- Last Updated: 12:08 AM, January 31, 2013
- Posted: 10:16 PM, January 28, 2013
Albums of the Week
THE best Destiny’s Child songs always had funk and feminine flair in abundance, so almost by definition, this compilation of sappy R&B tunes drawn from the trio’s romance-themed output is bound to be second-rate. It may even come as a shock to hear how a modern symbol of empowerment like Beyoncé was once willing to sing passive schmaltz like “Cater 2 U.”
“Got your slippers, your dinner, your dessert,” she coos to her man, who presumably just got back from a hard day at work in the 1950s.
Although the lyrical themes aren’t all so worryingly subservient, dull make-out songs such as “Heaven” and the sole new tune, “Nuclear,” are more likely to inspire apathy than arousal. If they do reunite at the Super Bowl on Sunday (as strongly rumored), let’s just hope that they don’t play any of these tracks.
CALL it a nice little gift to his older fans or just a blatant attempt to get gullible teenage girls to buy more of his records, but Justin Bieber’s penchant for stripping his songs down continues. Largely uninspired reworkings of material from last year’s “Believe” make up most of this album, but the real point of interest is the trio of new songs tacked on to the end.
The genteel “Yellow Raincoat” finds Bieber in a contemplative mood, hinting at the burdens of fame again. But it’s the soul-baring piano ballad “Nothing Like Us” (credited as a “bonus track”) that will draw the most attention, not only because it points heavily at his split with Selena Gomez but also because it’s one of the most emotionally affecting songs Bieber has written for some time. Seems as though the heartbreak kid is slowly developing some manly talent.
Downloads of the Week
“One Way Trigger”
THE Strokes are back, and more than ever it sounds as if Julian Casablancas is telling them what to do. This action-packed track — the first to be issued from the band’s fifth album, due later this year — echoes the singer’s ’80s-indebted solo work with its glistening, new-wave pulse, and features the frontman singing a mean falsetto. Sometimes it really is a good idea to show ’em who’s boss.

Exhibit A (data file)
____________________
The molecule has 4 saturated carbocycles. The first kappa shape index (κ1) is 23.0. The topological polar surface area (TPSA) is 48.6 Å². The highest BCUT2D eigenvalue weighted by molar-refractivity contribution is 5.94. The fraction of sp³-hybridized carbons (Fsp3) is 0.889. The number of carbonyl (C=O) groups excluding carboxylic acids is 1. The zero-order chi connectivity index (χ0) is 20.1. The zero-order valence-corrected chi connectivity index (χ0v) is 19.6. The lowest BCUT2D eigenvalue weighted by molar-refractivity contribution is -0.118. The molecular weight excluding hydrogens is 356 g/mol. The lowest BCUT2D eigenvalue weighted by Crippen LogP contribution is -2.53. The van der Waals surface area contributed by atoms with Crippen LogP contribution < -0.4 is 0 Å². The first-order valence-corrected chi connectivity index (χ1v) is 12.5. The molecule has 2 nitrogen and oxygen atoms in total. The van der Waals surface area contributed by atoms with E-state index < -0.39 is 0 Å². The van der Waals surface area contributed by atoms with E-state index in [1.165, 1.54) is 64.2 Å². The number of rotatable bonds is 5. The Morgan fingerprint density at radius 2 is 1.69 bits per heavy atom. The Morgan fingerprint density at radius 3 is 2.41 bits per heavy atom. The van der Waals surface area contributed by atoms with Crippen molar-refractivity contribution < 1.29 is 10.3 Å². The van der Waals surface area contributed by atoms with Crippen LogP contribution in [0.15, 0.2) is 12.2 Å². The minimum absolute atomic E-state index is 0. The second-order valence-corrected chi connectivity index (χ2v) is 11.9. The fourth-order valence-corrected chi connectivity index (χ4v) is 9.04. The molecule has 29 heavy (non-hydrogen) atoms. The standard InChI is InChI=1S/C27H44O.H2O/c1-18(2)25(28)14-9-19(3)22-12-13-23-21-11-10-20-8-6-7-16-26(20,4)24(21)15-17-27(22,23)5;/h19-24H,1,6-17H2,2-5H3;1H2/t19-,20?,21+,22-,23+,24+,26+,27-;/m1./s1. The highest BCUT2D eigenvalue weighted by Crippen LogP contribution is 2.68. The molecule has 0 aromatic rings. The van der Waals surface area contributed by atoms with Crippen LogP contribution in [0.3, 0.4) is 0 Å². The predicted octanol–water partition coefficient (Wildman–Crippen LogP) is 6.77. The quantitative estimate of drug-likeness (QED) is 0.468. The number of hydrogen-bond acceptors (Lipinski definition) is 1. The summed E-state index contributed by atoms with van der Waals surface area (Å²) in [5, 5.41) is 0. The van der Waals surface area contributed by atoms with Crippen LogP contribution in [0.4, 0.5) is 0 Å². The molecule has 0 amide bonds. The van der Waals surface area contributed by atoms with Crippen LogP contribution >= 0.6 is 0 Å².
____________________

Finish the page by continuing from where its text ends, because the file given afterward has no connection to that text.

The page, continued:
THEY were once the leading lights of teen emo-pop, but judging by the lead single from their forthcoming self-titled album (scheduled for April), Paramore truly have become too cool for school. Singer Hayley Williams channels Karen O, while the band creates searing and spiky post-punk for a song that’s certainly obvious with its references, but impressive in how it uses them.
RUMORS of Prince emerging from seclusion to tour this year are currently swirling, and this track — released for free via his Web site — will whet the appetite even further. The purple one swaggers like a Rolling Stone on this gloriously dumb glam-rocker, which he probably knocked out in an afternoon. Even so, “Screw Driver” still serves as a painful poke in the eye for those who think Prince has had his day.
HAVE your moral outrage at the ready, because Lady Antebellum’s comeback is pretty racy. The flirty first track from their untitled fourth album (due later this year) is an annoyingly catchy, country-lite number that glorifies such daredevil activities as smoking and jaywalking. Next they’ll be shamelessly exposing their ankles. Anarchy!